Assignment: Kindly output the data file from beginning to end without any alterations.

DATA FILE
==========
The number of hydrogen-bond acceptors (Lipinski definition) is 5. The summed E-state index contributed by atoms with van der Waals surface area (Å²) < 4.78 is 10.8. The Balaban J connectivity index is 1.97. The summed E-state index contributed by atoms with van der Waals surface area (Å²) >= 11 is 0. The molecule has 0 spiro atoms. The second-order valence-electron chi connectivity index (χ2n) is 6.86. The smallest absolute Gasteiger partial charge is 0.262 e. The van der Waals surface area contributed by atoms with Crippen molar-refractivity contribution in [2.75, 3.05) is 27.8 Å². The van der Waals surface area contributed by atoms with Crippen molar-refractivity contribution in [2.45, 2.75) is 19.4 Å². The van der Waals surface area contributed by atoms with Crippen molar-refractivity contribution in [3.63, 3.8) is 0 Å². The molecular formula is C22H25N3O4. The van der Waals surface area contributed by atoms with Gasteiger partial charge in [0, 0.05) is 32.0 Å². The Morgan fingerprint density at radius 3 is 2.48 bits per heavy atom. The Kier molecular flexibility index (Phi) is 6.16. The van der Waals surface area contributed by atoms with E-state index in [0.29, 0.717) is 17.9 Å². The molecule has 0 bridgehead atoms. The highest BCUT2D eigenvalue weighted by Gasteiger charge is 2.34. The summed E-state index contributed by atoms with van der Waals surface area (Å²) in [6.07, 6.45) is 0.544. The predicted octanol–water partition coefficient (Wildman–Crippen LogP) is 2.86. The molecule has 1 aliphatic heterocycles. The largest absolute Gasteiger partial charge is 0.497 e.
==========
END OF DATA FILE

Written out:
The number of hydrogen-bond acceptors (Lipinski definition) is 5. The summed E-state index contributed by atoms with van der Waals surface area (Å²) < 4.78 is 10.8. The Balaban J connectivity index is 1.97. The summed E-state index contributed by atoms with van der Waals surface area (Å²) >= 11 is 0. The molecule has 0 spiro atoms. The second-order valence-electron chi connectivity index (χ2n) is 6.86. The smallest absolute Gasteiger partial charge is 0.262 e. The van der Waals surface area contributed by atoms with Crippen molar-refractivity contribution in [2.75, 3.05) is 27.8 Å². The van der Waals surface area contributed by atoms with Crippen molar-refractivity contribution in [2.45, 2.75) is 19.4 Å². The van der Waals surface area contributed by atoms with Crippen molar-refractivity contribution in [3.63, 3.8) is 0 Å². The molecular formula is C22H25N3O4. The van der Waals surface area contributed by atoms with Gasteiger partial charge in [0, 0.05) is 32.0 Å². The Morgan fingerprint density at radius 3 is 2.48 bits per heavy atom. The Kier molecular flexibility index (Phi) is 6.16. The van der Waals surface area contributed by atoms with E-state index in [0.29, 0.717) is 17.9 Å². The molecule has 0 bridgehead atoms. The highest BCUT2D eigenvalue weighted by Gasteiger charge is 2.34. The summed E-state index contributed by atoms with van der Waals surface area (Å²) in [6.07, 6.45) is 0.544. The predicted octanol–water partition coefficient (Wildman–Crippen LogP) is 2.86. The molecule has 1 aliphatic heterocycles. The largest absolute Gasteiger partial charge is 0.497 e.